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  1. Radek Chlup (2012). Proclus: An Introduction. Cambridge University Press.
    In addition to covering all the basic areas of his thought, the book sets Proclus in the historical, social and religious context of late antiquity.
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  2. Radek Chlup (2012). Proclus on Nature. Philosophy of Nature and Its Methods in Proclus' Commentary on Plato's Timaeus. Ancient Philosophy 32 (1):223-227.
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  3. Radek Chlup (2009). Proclus' Theory of Evil: An Ethical Perspective. International Journal of the Platonic Tradition 3 (1):26-57.
    While the metaphysical aspects of Proclus' theory of evil have recently been studied by a number of scholars, its ethical implications have largely been neglected. In my paper I am analysing the moral consequences that Proclus' concept of evil has, at the same time using the ethical perspective to throw more light on Proclus' ontology. Most importantly, I argue that the difference between bodily and psychic evil is much more substantial that it might seem from On the Existence of Evils (...)
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  4. Radek Chlup (2007). The Semantics of Fertility. Kernos 20.
    During the last 100 years, several interpretations of the Thesmophoria have been advanced. Following the typology of H.S. Versnel, we can classify these interpretations as substantive, functionalist and cosmological. The three approaches can be seen as comple­mentary, but in practice they are hardly ever pursued simultaneously. This article examines how they fit together. In particular, it re-examines the subject of fertility, asking how it fits in with the wider social and ideological issues to which Detienne and others have drawn attention (...)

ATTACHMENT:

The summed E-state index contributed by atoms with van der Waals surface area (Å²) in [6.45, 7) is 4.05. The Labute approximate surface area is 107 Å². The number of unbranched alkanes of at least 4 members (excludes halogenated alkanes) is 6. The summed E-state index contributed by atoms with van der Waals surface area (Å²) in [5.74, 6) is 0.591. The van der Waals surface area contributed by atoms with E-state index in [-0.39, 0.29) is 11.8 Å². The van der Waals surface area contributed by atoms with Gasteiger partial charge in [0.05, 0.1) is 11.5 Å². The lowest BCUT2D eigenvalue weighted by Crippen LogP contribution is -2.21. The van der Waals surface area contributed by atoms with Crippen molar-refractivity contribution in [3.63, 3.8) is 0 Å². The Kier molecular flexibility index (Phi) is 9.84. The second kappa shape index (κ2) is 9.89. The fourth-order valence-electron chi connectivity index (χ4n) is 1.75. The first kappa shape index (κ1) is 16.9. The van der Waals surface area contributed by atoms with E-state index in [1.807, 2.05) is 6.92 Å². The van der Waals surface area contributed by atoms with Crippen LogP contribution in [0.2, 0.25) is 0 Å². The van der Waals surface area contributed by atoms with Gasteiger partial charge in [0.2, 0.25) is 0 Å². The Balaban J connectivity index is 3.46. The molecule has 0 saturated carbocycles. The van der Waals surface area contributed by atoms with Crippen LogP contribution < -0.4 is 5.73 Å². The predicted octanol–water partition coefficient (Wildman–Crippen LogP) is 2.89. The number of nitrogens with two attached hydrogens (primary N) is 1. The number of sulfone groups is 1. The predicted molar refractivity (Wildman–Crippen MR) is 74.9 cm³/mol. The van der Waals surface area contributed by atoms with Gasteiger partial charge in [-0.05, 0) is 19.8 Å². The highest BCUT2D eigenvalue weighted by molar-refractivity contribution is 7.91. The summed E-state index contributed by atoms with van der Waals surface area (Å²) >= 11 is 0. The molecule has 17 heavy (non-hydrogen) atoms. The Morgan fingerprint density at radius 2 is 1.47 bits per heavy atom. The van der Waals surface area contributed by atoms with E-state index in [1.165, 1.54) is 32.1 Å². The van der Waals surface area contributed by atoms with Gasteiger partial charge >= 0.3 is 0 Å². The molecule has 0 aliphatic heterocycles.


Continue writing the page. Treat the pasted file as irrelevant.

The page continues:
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  5. Radek Chlup (2000). Plutarch's Dualism and the Delphic Cult. Phronesis 45 (2):138-158.
    The article interprets Plutarch's dualism in the light of the Apollo-Dionysus opposition as presented in "De E" 388e-389c, arguing that Plutarch is no dualist in the strict sense of the word. A comparison of "De E" 393f-394a with "De Iside" 369b-d shows that it is only in the sublunary realm of Nature that Plutarch assumes a duality of two distinct Powers; at the higher levels of reality the divine is unified and harmonious. If Plutarch fails to emphasize this point clearly (...)
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